Authorizing a Request

KBPublisher API requires that you authenticate every request by signing it. To sign a request, you calculate a digital signature using a cryptographic hash function. The hash function returns a hash value that you include in the request as your signature.

After receiving your request, API recalculates the signature using the same hash function and input that you used to sign the request. If the resulting signature matches the signature in the request, API processes the request. Otherwise, the request is rejected.

For additional security, you should transmit your requests using Secure Sockets Layer (SSL) by using HTTPS. SSL encrypts the transmission, protecting your request or the response from being viewed in transit.

Arguments to Authorize Request

For any given KBPublisher API request, you must include 3 arguments, it will allow you to authorize the request. 
How each value was generated is described below:

The accessKey parameter identifies who is making the request. 
You can obtain this value from account page in your KBPublisher installation, My Account -> Profile -> API Settings -> Public API Key.

The timestamp parameter indicates when the request was created. This value should be the number of seconds since the Unix epoch at the point the request is generated, and should be easily generated in most programming languages. API will reject requests which were created too far in the past, so it is important to keep the clock of the computer generating requests in sync with NTP.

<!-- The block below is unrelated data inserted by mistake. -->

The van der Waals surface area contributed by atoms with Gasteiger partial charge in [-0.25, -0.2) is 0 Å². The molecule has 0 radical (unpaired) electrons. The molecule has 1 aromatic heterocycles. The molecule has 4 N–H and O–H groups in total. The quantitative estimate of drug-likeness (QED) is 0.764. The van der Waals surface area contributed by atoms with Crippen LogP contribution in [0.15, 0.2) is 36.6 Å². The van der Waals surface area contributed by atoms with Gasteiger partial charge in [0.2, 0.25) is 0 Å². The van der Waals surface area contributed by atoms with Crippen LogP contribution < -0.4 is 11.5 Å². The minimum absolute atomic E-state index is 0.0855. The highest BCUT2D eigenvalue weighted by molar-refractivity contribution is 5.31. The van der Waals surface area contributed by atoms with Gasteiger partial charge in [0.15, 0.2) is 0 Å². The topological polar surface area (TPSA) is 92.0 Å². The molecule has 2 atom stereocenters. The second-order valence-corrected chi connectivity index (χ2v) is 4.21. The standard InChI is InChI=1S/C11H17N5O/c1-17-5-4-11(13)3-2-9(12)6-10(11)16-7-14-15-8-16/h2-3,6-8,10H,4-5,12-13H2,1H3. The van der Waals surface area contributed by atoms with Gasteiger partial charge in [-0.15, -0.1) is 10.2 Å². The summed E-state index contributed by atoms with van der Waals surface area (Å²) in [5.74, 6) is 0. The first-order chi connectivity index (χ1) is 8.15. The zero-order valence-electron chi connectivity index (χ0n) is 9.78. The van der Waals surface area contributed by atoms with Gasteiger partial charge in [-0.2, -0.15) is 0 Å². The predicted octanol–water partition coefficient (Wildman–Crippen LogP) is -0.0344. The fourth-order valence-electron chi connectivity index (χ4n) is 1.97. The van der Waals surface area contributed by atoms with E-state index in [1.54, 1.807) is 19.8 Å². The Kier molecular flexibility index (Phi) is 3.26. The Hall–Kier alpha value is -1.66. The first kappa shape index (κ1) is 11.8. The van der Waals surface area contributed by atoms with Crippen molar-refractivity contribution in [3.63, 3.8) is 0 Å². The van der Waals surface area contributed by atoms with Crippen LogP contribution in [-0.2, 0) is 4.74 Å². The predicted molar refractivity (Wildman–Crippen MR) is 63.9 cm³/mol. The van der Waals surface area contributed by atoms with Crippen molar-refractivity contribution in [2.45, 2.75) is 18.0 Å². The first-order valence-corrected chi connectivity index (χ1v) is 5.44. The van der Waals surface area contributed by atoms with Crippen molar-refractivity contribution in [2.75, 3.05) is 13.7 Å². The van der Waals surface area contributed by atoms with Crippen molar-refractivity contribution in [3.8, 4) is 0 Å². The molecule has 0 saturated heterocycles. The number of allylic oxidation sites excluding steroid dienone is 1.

The signature parameter contains a value which is generated by running all of the other request parameters and secret value through a signing algorithm. The purpose of the signature is so that KBPublisher can verify that the request has not been modified in transit, verify the application sending the request, and verify that the application has authorization to interact with API.

Generating a Signature

To produce a signature, start by determining the HTTP method and URL of the request.

Next, gather all of the GET parameters included in the request. These values need to be encoded into a single string which will be used later on. The process to build the string is very specific.

Finally, the signature is calculated by passing the signature base string and signing key to the HMAC-SHA1 hashing algorithm and appended to request. Implementations of HMAC-SHA1 available for every popular language. For example, PHP has the hash_hmac function.

Here is an example how to sign request in PHP

// define api keys
$public_api_key = '1bcf89471d8df298cb6546b1f1da6c8c';
$secret_api_key = '718143f5faw978d6acf5b83c105c27c4';

// collect parameters 
$params = array();
$params[call] = 'articles';
$params['accessKey'] = $public_api_key;  // public API key here 
$params['timestamp'] = time();
$params['version'] = 1; // optional
$params['format'] = 'json'; // optional

// params to string
$string_params = http_build_query($params, false, '&');

// collect to string 
$string_to_sign = "GET\n";
$string_to_sign .= "\n"; // api url without protocol
$string_to_sign .= "/\n";
$string_to_sign .= $string_params;

// create signature
$signature = rawurlencode(base64_encode(hash_hmac("sha1", $string_to_sign, $secret_api_key, true)));

// add signature to request string 
$string_params .= '&signature=' . $signature;

// ctreate request
$request = '' . $string_params;

Request for the above example will be:

Article ID: 389
Last updated: 14 Oct, 2020
Revision: 9
Developer Manual -> API -> Authorizing a Request